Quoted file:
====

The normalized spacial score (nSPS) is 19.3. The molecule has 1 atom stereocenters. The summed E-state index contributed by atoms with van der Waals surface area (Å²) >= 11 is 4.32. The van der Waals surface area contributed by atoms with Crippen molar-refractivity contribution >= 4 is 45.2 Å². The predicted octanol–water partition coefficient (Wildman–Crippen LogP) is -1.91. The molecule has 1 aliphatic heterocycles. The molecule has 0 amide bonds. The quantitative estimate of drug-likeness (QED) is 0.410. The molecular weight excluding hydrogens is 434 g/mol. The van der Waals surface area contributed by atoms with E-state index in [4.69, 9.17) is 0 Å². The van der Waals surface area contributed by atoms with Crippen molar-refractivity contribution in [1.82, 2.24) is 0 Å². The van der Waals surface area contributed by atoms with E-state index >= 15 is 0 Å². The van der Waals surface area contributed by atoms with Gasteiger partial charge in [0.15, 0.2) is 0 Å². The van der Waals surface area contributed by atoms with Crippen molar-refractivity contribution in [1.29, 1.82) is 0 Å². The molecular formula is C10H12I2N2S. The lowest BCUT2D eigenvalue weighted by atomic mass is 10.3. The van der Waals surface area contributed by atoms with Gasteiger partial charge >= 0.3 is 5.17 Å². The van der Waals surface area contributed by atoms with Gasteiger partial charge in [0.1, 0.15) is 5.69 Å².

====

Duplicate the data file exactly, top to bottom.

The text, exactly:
The normalized spacial score (nSPS) is 19.3. The molecule has 1 atom stereocenters. The summed E-state index contributed by atoms with van der Waals surface area (Å²) >= 11 is 4.32. The van der Waals surface area contributed by atoms with Crippen molar-refractivity contribution >= 4 is 45.2 Å². The predicted octanol–water partition coefficient (Wildman–Crippen LogP) is -1.91. The molecule has 1 aliphatic heterocycles. The molecule has 0 amide bonds. The quantitative estimate of drug-likeness (QED) is 0.410. The molecular weight excluding hydrogens is 434 g/mol. The van der Waals surface area contributed by atoms with E-state index in [4.69, 9.17) is 0 Å². The van der Waals surface area contributed by atoms with Crippen molar-refractivity contribution in [1.82, 2.24) is 0 Å². The van der Waals surface area contributed by atoms with E-state index >= 15 is 0 Å². The van der Waals surface area contributed by atoms with Gasteiger partial charge in [0.15, 0.2) is 0 Å². The van der Waals surface area contributed by atoms with Crippen molar-refractivity contribution in [1.29, 1.82) is 0 Å². The molecular formula is C10H12I2N2S. The lowest BCUT2D eigenvalue weighted by atomic mass is 10.3. The van der Waals surface area contributed by atoms with Gasteiger partial charge >= 0.3 is 5.17 Å². The van der Waals surface area contributed by atoms with Gasteiger partial charge in [0.1, 0.15) is 5.69 Å².